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Suppose I have acquired 103,304 customers for a transaction-based business at 12 months into the business and their number has increased at a monthly rate of 40% (from month 1, in which 2,551 customers were acquired). Assume 103,304 represents the total number of new customers (active or dead) acquired over the 12 month period.

If there is one fixed-price product/service worth $10 that each customer makes 4 purchases of across a 6 month period (1 every 1.5 months) and then ceases to be a customer, how can I calculate my total revenue by month 12?

I know that I'm something of an interloper in this forum, but I'll absolutely accept an answer and up-vote all good ones.

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2 Answers 2

You don't give enough data to find an answer. Each customer is worth 40 in revenue, so if they all signed up by month 6 (and therefore already spend their 40) you have 4M. If they all signed up in month 11.5 and haven't bought yet you have zero. You need something about the rate of increase of customers and about when in the six months they buy.

It would simplify things to assume they spend evenly over time, so every customer is worth 40/6 per month. Then if n(i) is the number of customers who join in month i, the number of customers active in month i is the sum over the last six months of n(i) and your revenue will be 4M less what you will get from the current customer base in the next months.

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Thank you - I've attempted to add the information you suggested (while leaving the exact growth rate open.) I now understand how to calculate the number of active customers from the last 6 months for any given month. –  zakgottlieb Dec 10 '10 at 0:26
    
You actually have only 4.5 months between the first and last purchases by each customer as there are only three gaps. –  Ross Millikan Dec 10 '10 at 0:37

Well, the easiest way is to write a program or create a spreadsheet to answer the question. But if you insist on doing it using just math...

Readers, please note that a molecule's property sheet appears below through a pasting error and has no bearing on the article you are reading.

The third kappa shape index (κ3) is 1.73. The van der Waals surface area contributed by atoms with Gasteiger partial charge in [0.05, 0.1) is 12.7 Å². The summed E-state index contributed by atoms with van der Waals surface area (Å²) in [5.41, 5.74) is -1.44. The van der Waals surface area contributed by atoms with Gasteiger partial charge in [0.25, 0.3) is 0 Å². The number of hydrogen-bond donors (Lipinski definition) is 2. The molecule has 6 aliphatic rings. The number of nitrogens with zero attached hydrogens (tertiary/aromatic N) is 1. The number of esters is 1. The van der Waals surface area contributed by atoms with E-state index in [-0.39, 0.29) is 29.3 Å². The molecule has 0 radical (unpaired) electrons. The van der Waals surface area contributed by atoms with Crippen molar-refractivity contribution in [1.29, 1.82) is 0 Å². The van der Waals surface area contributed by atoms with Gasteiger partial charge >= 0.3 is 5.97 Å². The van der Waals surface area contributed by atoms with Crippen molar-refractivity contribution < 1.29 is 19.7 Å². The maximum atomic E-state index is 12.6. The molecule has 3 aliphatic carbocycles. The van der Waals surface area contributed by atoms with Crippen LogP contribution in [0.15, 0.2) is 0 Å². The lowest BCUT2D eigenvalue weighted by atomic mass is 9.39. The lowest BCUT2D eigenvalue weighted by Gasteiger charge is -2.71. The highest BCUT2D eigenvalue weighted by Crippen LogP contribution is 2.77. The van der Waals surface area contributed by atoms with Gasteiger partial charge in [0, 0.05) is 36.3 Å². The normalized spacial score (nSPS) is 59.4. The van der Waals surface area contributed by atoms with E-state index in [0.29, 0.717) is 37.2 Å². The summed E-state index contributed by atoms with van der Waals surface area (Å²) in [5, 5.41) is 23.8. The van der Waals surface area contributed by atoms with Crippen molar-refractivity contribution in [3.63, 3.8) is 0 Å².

If the number of customers you acquire in the zeroth month is $C_0$, and the growth factor is $a$, then in month $n$ you acquire

$$C_n = a^nC_0$$

new customers. Therefore the total number of customers acquired is

$$C_{Tot} = \left( 1+a+a^2+\cdots+a^{11}\right)C_0 = \frac{a^{12}-1}{a-1} C_0$$

You said that $C_{Tot}\approx 100,000$ and $C_0\approx 2,500$, so the numbers work out if you have monthly growth in signups of about 20% (i.e. $a=1.2$).

You're assuming that each customer makes 4 payments of $10, one every 1.5 months, and then leaves. That means that once you've received all the payments, you expect to have received

$$$40 \times C_{Tot} \approx $4,000,000$$

However, the customers that arrive in the final month only make one payment, so you have to subtract

$$$30 \times a^{11}C_0 \approx $550,000$$

The customers arriving in month 10 only get a chance to make two payments (one when they arrive, one after 1.5 months) so you have to subtract

$$$20 \times a^{10}C_0 \approx $300,000$$

The customers in months 8 and 9 only get time to make three payments, so you have to subtract

$$$10 \times (a^8 + a^9) C_0 \approx $230,000$$

Therefore your total expected revenue after 12 months is around $2,900,000.

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Damn it, I only just noticed how old this is. –  Chris Taylor Jul 26 '12 at 21:34

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